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by Anthony West (UK)
I live in an area renowned for its rural beauty. Small fields with hedgerows and trees are common place, as are small hamlets with village greens and the odd duck pond complete with swans.
The center of any village once the shop is closed is the old tavern. Rustic places with cheerful names like "The Griffin" "Red Lion" or "The Plough and Harrow" are found dotted around the country lanes all over the place. The warm glow of yellowish light can be seen for quite some distance at dusk, and these places often fill with tired farmers seeking a little break from the toil of their work.
They sit discussing the finer points of their vocation, debate on who bought what for how much at the cattle market. Putting the world to rights over a pint of bitter and a smoke.
My family and I had just left one such place, called "The Abbey Inn", it was about 6:30 pm and the light was beginning to weaken. Heading over towards "Black Cock" bridge, I pulled in to let the boys have a look at the narrow boats moored at the side of the canal. The air was still and mist was beginning to plume from the water and roll over the bottom of the fields. We walked along the tow path towards the far end of the field. Where a large copse of trees could be seen bordering a long brick built wall of a stately home. Little Wyrley Hall, I am lead to believe was commissioned by Henry the 8th for one of his wives but I have no idea which one.
It is an awesome place. Wooden framed with timber beams, sculpted chimneys and herring bone brickwork. Tiny leaded windows and a gravel driveway, give rise to a prickly neck and to the talk of ghost's as we peered over the boundary wall.
Further on was a derelict farm which had an enclosed court yard and a rickety roof, no glamour or glass here!. Behind that in the mid distance was a little cottage with a hawthorn bush border.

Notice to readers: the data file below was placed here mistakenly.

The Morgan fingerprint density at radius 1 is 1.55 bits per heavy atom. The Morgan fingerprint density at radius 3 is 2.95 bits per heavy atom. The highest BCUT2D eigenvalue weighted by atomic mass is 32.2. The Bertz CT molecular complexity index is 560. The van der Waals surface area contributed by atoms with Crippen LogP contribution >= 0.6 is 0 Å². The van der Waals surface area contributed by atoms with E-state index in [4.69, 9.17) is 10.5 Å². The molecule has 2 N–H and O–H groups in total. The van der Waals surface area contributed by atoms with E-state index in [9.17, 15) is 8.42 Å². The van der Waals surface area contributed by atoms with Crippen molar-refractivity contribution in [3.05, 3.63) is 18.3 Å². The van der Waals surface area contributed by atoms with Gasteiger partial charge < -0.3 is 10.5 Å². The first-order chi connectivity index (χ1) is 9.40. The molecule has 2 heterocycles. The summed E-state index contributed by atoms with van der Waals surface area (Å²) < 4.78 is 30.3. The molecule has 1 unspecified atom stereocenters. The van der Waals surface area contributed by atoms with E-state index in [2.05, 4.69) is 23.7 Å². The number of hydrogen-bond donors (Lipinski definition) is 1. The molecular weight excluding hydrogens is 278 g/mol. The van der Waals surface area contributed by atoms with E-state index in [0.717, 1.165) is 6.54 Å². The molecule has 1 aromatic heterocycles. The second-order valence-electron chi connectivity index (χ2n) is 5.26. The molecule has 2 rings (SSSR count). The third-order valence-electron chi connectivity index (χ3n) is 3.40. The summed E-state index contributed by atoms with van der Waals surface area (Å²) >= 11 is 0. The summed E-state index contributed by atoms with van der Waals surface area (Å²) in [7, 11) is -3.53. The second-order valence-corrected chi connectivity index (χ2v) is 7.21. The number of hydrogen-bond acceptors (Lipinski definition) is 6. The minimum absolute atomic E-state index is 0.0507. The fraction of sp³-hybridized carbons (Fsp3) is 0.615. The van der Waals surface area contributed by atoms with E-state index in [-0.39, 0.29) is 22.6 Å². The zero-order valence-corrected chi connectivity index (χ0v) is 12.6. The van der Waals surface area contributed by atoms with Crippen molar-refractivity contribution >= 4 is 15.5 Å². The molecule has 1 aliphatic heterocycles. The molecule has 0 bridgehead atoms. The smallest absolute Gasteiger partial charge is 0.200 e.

On approach the two up two down building was clearly very well maintained. The lawns were trimmed and neat, the borders filled with marigolds and ferns. This I was to learn later was a dressing station built by Cromwell to patch up the wounded soldiers from his campaign here abouts. It was incredibly small both inside and out, its beamed ceiling had me crouched over and the inglenook fire place with fire lit made the room stifling hot.
Now the residents of this place were stood in conversation round a two furrow plow, and contrary to what might be expected, didn't stick a double barrel up my nose and demand my reason for being there. Instead I was acknowledged with a wave and "all right are you?" The man was I would say, in his fifties. Plump and short with a broad smile I offered a guess as to weather it was a "Ransomes" plow to be told it was a Fordson two furrow semi digger!
It was obvious it wasn't a horse plow, which meant it was likely to belong to an oldish tractor. The subject was soon broached and I was lead to a barn at the back and shown an old TVO Fordson Major E27N. Probably not the most exciting of tractors. Most certainly very common, in fact I think every enthusiast has owned one at one time or another. The poor old major so many variations and adaptations over the years... coupled with its availability in comparison with other models and makes, often gives rise to a lack of interest. This one however was one of the best examples I had ever seen.
The man who owned it was called George. He had bought it 18 years ago from an implement sale in Staffordshire and had restored it to full and original condition.